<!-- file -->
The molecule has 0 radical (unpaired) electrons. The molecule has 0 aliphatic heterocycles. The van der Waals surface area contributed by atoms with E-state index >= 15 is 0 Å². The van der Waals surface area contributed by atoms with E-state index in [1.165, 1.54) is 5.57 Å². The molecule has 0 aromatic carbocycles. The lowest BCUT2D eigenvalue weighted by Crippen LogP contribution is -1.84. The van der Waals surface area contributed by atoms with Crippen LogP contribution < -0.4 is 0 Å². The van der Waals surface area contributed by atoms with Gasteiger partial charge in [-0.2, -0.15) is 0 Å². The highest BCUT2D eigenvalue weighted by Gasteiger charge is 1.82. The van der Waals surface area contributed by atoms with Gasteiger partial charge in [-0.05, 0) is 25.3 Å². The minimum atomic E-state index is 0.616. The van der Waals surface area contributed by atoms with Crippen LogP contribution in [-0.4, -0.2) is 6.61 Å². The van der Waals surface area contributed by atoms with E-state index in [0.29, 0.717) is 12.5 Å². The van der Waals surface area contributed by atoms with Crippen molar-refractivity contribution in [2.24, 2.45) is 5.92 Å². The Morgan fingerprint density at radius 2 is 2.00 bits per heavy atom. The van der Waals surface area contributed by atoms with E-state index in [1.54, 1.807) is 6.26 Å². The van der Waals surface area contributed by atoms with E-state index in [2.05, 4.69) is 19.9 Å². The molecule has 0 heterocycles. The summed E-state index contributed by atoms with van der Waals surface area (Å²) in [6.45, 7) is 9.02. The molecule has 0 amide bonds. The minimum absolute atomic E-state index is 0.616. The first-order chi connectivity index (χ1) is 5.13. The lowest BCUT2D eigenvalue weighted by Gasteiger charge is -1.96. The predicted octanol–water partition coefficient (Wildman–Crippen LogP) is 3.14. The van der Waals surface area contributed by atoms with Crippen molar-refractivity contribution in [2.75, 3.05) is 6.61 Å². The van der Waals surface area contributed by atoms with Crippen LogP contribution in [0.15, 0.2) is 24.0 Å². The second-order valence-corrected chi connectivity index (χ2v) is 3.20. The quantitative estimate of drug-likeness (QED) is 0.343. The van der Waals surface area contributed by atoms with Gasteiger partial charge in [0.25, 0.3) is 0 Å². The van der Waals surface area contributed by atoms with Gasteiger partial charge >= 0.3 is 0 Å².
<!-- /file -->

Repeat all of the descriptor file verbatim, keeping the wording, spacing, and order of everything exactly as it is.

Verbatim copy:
The molecule has 0 radical (unpaired) electrons. The molecule has 0 aliphatic heterocycles. The van der Waals surface area contributed by atoms with E-state index >= 15 is 0 Å². The van der Waals surface area contributed by atoms with E-state index in [1.165, 1.54) is 5.57 Å². The molecule has 0 aromatic carbocycles. The lowest BCUT2D eigenvalue weighted by Crippen LogP contribution is -1.84. The van der Waals surface area contributed by atoms with Crippen LogP contribution < -0.4 is 0 Å². The van der Waals surface area contributed by atoms with Gasteiger partial charge in [-0.2, -0.15) is 0 Å². The highest BCUT2D eigenvalue weighted by Gasteiger charge is 1.82. The van der Waals surface area contributed by atoms with Gasteiger partial charge in [-0.05, 0) is 25.3 Å². The minimum atomic E-state index is 0.616. The van der Waals surface area contributed by atoms with Crippen LogP contribution in [-0.4, -0.2) is 6.61 Å². The van der Waals surface area contributed by atoms with E-state index in [0.29, 0.717) is 12.5 Å². The van der Waals surface area contributed by atoms with Crippen molar-refractivity contribution in [2.24, 2.45) is 5.92 Å². The Morgan fingerprint density at radius 2 is 2.00 bits per heavy atom. The van der Waals surface area contributed by atoms with E-state index in [1.54, 1.807) is 6.26 Å². The van der Waals surface area contributed by atoms with E-state index in [2.05, 4.69) is 19.9 Å². The molecule has 0 heterocycles. The summed E-state index contributed by atoms with van der Waals surface area (Å²) in [6.45, 7) is 9.02. The molecule has 0 amide bonds. The minimum absolute atomic E-state index is 0.616. The first-order chi connectivity index (χ1) is 5.13. The lowest BCUT2D eigenvalue weighted by Gasteiger charge is -1.96. The predicted octanol–water partition coefficient (Wildman–Crippen LogP) is 3.14. The van der Waals surface area contributed by atoms with Crippen molar-refractivity contribution in [2.75, 3.05) is 6.61 Å². The van der Waals surface area contributed by atoms with Crippen LogP contribution in [0.15, 0.2) is 24.0 Å². The second-order valence-corrected chi connectivity index (χ2v) is 3.20. The quantitative estimate of drug-likeness (QED) is 0.343. The van der Waals surface area contributed by atoms with Gasteiger partial charge in [0.25, 0.3) is 0 Å². The van der Waals surface area contributed by atoms with Gasteiger partial charge >= 0.3 is 0 Å².